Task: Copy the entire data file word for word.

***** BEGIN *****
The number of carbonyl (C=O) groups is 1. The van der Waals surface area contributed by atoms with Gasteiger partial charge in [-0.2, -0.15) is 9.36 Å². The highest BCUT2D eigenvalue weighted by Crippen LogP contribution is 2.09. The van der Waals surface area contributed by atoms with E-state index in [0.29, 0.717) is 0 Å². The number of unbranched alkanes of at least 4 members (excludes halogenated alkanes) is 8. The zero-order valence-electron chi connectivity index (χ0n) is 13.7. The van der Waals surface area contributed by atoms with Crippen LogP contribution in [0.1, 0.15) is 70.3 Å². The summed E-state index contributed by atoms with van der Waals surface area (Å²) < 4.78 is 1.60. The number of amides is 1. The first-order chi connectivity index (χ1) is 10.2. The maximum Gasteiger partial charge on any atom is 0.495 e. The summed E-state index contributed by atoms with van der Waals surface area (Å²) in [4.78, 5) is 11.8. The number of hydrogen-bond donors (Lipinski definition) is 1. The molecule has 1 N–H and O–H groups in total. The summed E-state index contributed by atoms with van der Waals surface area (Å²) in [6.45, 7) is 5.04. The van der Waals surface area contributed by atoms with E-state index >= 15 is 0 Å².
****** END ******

The number of carbonyl (C=O) groups is 1. The van der Waals surface area contributed by atoms with Gasteiger partial charge in [-0.2, -0.15) is 9.36 Å². The highest BCUT2D eigenvalue weighted by Crippen LogP contribution is 2.09. The van der Waals surface area contributed by atoms with E-state index in [0.29, 0.717) is 0 Å². The number of unbranched alkanes of at least 4 members (excludes halogenated alkanes) is 8. The zero-order valence-electron chi connectivity index (χ0n) is 13.7. The van der Waals surface area contributed by atoms with Crippen LogP contribution in [0.1, 0.15) is 70.3 Å². The summed E-state index contributed by atoms with van der Waals surface area (Å²) < 4.78 is 1.60. The number of amides is 1. The first-order chi connectivity index (χ1) is 10.2. The maximum Gasteiger partial charge on any atom is 0.495 e. The summed E-state index contributed by atoms with van der Waals surface area (Å²) in [4.78, 5) is 11.8. The number of hydrogen-bond donors (Lipinski definition) is 1. The molecule has 1 N–H and O–H groups in total. The summed E-state index contributed by atoms with van der Waals surface area (Å²) in [6.45, 7) is 5.04. The van der Waals surface area contributed by atoms with E-state index >= 15 is 0 Å².